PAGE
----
THE African Union (AU) has “strongly condemned” the violence against anti-police brutality protesters in Nigeria.
The Chairperson of the AU Commission, Moussa Faki, urged both “political and social actors” to “respect human rights and the rule of law”.
He hailed the disbandment of the hated Special Anti-Robbery Squad (Sars) and encouraged investigations to ensure “perpetrators of acts of violence are held to account”.
The regional bloc, the Economic Community of West African States (Ecowas), called for dialogue between the Nigerian government and the protesters.
Ecowas urged both parties to exercise restraint as protests continue.
“In this regard, the Ecowas commission calls on all protesters to remain peaceful in the conduct of their demonstrations. It also urges the Nigerian security operatives to exercise restraint in the handling of the protests and act professionally,” a statement read.
Rights group Amnesty International said at least 12 people were killed by soldiers and police in Lagos on Tuesday, although Nigeria’s army has dismissed the reports as “fake news”.
Situation calm near Lagos prison
We had reports earlier that there were gunshots and smoke coming from an area close to a prison in Nigeria’s largest city Lagos.
A BBC reporter who went to the scene in Ikoyi says the situation is now calm.
Odinga: Africa’s march to democratisation is precarious
Kenya’s former Prime Minister and opposition leader Raila Odinga has said there “can be no excuse” for the targeting of unarmed civilians in Nigeria.
His comments come after the shooting of protesters in the commercial hub, Lagos, on Tuesday. Rights groups have blamed soldiers, but the army has denied any involvement.
“The brutality meted out on protesting civilians is a sad reminder of how precarious and threatened Africa’s march towards democratisation… remains,” Mr Odinga said in a statement.
The African Union, the Commonwealth and the US have all condemned the violence.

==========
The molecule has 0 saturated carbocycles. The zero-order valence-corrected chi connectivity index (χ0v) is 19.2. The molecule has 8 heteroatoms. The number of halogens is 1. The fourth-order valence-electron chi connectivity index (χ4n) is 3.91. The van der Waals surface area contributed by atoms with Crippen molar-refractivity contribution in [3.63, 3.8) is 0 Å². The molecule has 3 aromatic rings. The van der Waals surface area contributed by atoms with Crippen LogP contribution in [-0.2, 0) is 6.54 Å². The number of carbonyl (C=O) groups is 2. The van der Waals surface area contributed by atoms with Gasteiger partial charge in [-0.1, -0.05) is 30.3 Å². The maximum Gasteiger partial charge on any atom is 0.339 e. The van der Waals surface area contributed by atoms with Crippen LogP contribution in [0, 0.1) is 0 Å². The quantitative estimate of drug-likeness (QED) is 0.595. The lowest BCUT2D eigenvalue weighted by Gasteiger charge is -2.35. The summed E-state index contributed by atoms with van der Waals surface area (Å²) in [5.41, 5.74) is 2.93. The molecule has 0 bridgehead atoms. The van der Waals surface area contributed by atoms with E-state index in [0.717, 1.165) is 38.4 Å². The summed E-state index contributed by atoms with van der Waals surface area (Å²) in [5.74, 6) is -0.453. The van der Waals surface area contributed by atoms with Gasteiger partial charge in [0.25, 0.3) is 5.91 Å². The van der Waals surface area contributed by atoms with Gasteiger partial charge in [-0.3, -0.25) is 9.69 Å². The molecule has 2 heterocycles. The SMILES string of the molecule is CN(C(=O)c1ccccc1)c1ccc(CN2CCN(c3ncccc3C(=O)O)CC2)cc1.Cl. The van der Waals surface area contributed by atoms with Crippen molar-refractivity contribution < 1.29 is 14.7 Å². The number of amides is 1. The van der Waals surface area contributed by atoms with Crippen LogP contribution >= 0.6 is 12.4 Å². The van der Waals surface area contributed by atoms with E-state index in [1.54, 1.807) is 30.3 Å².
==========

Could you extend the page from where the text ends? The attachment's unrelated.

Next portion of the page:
Nigerian president holds talks with security chiefs
Nigerian President Muhammadu Buhari has been holding talks with his defence chiefs as unrest continues in the wake of the shooting of protesters in Lagos on Tuesday.
He’s been chairing a meeting of Nigeria’s national security council in Abuja.
Mr Buhari has yet to comment directly on the violence earlier this week, in which troops are accused of killing about a dozen people in the suburb of Lekki. The army has denied involvement in the killings.
In the wake of the shooting, violence broke out in other parts of the city.
The BBC’s Mayeni Jones has just sent pictures from City Mall on Lagos Island.
Gunshots heard near Lagos prison
Gunshots have been heard coming from nearby a prison in the Ikoyi neighbourhood of Lagos, the Reuters news agency is quoting an eyewitness as saying.
A journalist for the AFP news agency is saying that the gunshots are coming from within the prison.
Smoke is also billowing up from the area.
AFP reports that the police said the prison had been attacked.
US condemns ‘soldiers firing on protesters’
The US has condemned “military forces firing on unarmed protesters in Lagos”, Secretary of State Mike Pompeo has tweeted using the #EndSARS hashtag.
The Nigerian military has denied that it was involved in the shooting of protesters in Nigeria’s largest city on Tuesday.
Amnesty International said 12 people were killed when security forces opened fire on peaceful demonstrators.
“Those involved should be held to account under the law. We extend our condolences to the victims of the violence and their families,” Mr Pompeon added.
Earlier, Nigeria’s Vice-President Yemi Osinbajo said there would be justice for the victims of the shooting, but did not confirm that anyone had died or who was behind the incident.